The FCC Looks to More Internet Control With Its “Preventing Digital Discrimination Order”

( – In 2021, lawmakers passed the Infrastructure Investment and Jobs Act. One of its main purposes was to inject money into failing infrastructure across the country. It was also designed to ensure that Americans, no matter where they lived, had access to high-speed internet. As part of the legislation, the Federal Communications Commission (FCC) was required to adopt new rules “to ensure that all Americans have equal access … without discrimination based on the characteristics listed in the statute.” It had to meet this condition by Wednesday, November 15—and it did. However, some are concerned that the rules may lead to more governmental control over the Internet.

An October 25 report and order issued by the FCC detailed what the rules would entail. The framework seeks to eliminate discrimination when it comes to high-speed internet services, ensuring that even those in low-income areas have access to the service. It would also give the agency the power to investigate and review discrimination claims and to help overcome digital inequities and the “digital divide,” which refers to communities that have a complete lack of access to the internet.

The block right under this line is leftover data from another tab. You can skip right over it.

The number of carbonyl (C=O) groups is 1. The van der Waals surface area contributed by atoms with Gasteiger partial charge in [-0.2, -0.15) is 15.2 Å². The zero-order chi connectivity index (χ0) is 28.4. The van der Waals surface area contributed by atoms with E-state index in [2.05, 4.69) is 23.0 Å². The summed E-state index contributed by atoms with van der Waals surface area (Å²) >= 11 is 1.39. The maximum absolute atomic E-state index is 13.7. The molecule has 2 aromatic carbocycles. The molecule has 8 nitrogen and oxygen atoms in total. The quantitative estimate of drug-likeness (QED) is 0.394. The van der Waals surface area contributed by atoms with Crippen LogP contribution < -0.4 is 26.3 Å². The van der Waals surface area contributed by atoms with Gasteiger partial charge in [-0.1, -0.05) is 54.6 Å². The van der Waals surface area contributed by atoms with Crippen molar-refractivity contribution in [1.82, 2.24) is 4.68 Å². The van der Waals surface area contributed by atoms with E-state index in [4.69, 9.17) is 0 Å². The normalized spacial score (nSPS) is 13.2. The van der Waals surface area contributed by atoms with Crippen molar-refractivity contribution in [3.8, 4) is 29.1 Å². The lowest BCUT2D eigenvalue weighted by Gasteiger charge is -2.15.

Naturally, after reading through it, many had strong opinions on the matter. One of those who spoke out against the White House’s plans to implement nationwide internet rules is FCC Commissioner Brendan Carr. On November 6, he posted on X, formerly Twitter, about the devastating effects the plan would have, calling it a “power grab” by the Biden administration.

For one, the rules, Carr claims, “would give the federal government a roving mandate to micromanage nearly every aspect” of the internet’s functions. This includes limiting the services customers can buy, controlling how service providers (ISPs) allocate capital, market, and advertise, as well as where they build and the discounts they can offer to consumers. Some claim it’s an effort to bring back net neutrality, a principle that demands the internet give consistent access to content across the board, free of preferential treatment. This was rescinded during former President Donald Trump’s administration.

The FCC voted 3-2 to ratify the rules.

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